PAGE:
People's History Museum Blog

PHM is the national museum of democracy, telling the story of its development in Britain: past, present, and future. On this blog we share behind the scenes stories, coverage of our exhibitions, events, Learning Programme and highlights from our unique collection.

The Case for a Legal Minimum Wage, The Fabian Society pamphlet, April 1908 @ People's History Museum

#OnThisDay in 1999 the National Minimum Wage was introduced

1 April 2019


On this day in 1999 the National Minimum Wage (NMW) was introduced, the rate was £3.60 per hour (£3 for 18 to 21 year olds).  Here Darren Treadwell, Archive Officer at PHM shares memories from his first job in 1981.



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Hugh Hornby Birley portrait, oil paint on canvas, date unknown © People's History Museum

The captain of the Yeomanry at Peterloo

23 March 2019


To complement the display of a portrait of Hugh Hornby Birley, who as captain of the Manchester and Salford Yeomanry played a central role in the events that unfolded at the Peterloo Massacre, we asked author Jeff Kaye to share his research on Birley from his forthcoming novel All the People and treat us to an excerpt about the painting, now in People’s History Museum’s (PHM) collection.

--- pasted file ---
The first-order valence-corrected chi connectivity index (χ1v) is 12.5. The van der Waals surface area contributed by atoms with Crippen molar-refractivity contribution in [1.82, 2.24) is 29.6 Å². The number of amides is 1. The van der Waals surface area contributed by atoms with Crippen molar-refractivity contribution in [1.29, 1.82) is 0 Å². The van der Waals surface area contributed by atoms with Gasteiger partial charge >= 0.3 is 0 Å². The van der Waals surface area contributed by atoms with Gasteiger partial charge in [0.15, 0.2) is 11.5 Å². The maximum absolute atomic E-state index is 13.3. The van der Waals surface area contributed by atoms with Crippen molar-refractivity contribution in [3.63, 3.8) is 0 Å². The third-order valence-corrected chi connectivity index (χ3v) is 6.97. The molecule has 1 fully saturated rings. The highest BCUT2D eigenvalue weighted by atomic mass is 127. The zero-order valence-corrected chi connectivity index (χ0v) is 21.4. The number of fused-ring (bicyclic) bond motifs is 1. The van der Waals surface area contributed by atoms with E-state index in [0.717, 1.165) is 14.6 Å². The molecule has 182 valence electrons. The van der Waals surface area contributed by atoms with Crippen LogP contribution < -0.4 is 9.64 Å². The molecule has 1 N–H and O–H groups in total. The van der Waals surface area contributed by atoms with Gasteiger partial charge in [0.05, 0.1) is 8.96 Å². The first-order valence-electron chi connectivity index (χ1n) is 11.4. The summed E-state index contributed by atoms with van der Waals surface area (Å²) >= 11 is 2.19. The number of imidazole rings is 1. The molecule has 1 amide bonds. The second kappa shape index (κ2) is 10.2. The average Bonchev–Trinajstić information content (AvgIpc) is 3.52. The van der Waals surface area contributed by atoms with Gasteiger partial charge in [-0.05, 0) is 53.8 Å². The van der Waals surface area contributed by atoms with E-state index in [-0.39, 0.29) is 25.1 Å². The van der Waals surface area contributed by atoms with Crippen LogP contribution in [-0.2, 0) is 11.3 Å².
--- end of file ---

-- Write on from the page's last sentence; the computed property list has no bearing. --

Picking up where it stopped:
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The Fabric of Protest 2019 workshops @ People's History Museum

The Fabric of Protest

13 March 2019


People’s History Museum (PHM) runs a monthly textile workshop, The Fabric of Protest, that brings together conversation and making, politics and craft.  

Here artist Helen Mather, who leads the workshops, tells us about what happens in the session and what the participants have been learning and creating so far in 2019.



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The Belle-alliance, or the Female Reformers of Blackburn!!! print, 1819 (detail) © People's History Museum

The women of Peterloo

4 March 2019


To celebrate International Women’s Day, we’ve invited our former colleague and the National Trust’s new Programme Curator of National Public Programmes Helen Antrobus to blog for us.

Helen is a specialist in the history and collections relating to 20th century radical women; from the women who marched at Peterloo, to the female Chartists; those involved with the women’s suffrage movement, to the first female MPs, and shares with us her insight into the women at Peterloo.



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The Jam, Sound Affects album 1980. Front cover of record sleeve

From Paul Weller to Peterloo

1 March 2019


To complement the display of a first edition of Percy Bysshe Shelley’s The Masque of Anarchy from Friday 1 March until the end of April 2019, we invited Dr Michael Sanders, Senior Lecturer in 19th century writing at the University of Manchester to share his insight into Shelley’s protest poem.

In his blog Michael reveals his first encounter with the poem on a record sleeve.



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